Heralds of springtime

Get outside to celebrate the arrival of warm sunlight, budding flowers, springtime, and all the good nature that comes with it:

  • Plan an outdoor lunch or dinner
  • Make a small outdoor fire (safely, of course) to help celebrate the sun’s return.
  • Look for any flowers that may be blooming or green leaves pushing through the soil.
  • Make bets (using acorns as currency) on when any left over patches of snow will melt.
  • Check some branches to see if any buds are getting fatter or even beginning to open.
  • Take an outdoor walk and be aware of any small, flying insects that may be out and about. Now where were they this winter?!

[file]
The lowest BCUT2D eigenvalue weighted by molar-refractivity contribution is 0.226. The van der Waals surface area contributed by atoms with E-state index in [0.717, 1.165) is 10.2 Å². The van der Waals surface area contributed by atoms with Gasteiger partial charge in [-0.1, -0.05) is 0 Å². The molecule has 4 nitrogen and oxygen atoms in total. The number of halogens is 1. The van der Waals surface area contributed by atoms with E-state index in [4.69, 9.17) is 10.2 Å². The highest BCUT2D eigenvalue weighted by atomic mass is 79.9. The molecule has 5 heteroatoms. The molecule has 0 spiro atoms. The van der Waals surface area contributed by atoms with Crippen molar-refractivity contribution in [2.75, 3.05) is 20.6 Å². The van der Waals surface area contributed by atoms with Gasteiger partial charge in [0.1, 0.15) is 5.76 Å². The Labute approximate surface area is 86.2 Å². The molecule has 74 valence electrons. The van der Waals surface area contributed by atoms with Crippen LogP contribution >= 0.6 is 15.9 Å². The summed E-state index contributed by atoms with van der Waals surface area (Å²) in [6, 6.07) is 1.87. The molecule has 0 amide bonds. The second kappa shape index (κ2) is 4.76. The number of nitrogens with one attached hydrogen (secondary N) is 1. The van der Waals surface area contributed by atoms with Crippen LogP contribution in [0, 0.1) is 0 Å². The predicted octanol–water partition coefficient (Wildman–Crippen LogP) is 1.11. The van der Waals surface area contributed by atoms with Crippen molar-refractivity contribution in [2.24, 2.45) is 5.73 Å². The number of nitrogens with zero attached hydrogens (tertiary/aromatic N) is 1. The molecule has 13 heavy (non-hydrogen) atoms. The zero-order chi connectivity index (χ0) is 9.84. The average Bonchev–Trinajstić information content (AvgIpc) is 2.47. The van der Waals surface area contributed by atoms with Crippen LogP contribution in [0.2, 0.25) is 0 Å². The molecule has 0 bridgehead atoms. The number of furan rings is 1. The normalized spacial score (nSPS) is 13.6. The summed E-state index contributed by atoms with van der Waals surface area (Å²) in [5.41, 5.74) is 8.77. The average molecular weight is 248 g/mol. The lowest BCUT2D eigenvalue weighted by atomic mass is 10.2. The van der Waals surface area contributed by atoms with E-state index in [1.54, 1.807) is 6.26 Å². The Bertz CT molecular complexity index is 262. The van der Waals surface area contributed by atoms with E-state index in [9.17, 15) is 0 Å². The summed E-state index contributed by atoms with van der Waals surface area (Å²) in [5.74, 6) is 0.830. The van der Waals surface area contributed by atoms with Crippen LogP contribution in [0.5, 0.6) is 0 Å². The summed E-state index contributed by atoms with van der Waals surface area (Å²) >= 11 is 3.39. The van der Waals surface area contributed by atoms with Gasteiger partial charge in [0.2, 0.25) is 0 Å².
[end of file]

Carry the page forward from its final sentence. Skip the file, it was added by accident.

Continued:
• If it’s sunny, stand still and tilt one cheek toward the sun, close your eyes, and feel the warmth. Now turn the other cheek.
  • Lie down in a woodland or forested area, look up at the sky, its beauty, how it changes, and know that this view will not be possible once the leaves are on the tree again. Take it in while you can.
  • Walk across lawn and other areas and feel how soft and spongy they are, not like the frozen solid, cement feel of winter ground.
  • Look at the tiny creatures that may have spent this winter in the holes and crevasses of tree bark. Look at the bark carefully, up and down and all around. Look up close, and use a magnifier if you have one. Wish them all a happy spring!
  • Blow bubbles outside and watch how they make the paths of the winds visible.

The Vernal Equinox

The first day of spring is this coming Thursday, March 20th, at precisely 12:57 pm. It is a time when day and night are close to equal, and something that all people in the northern hemisphere experience, though most may be unaware.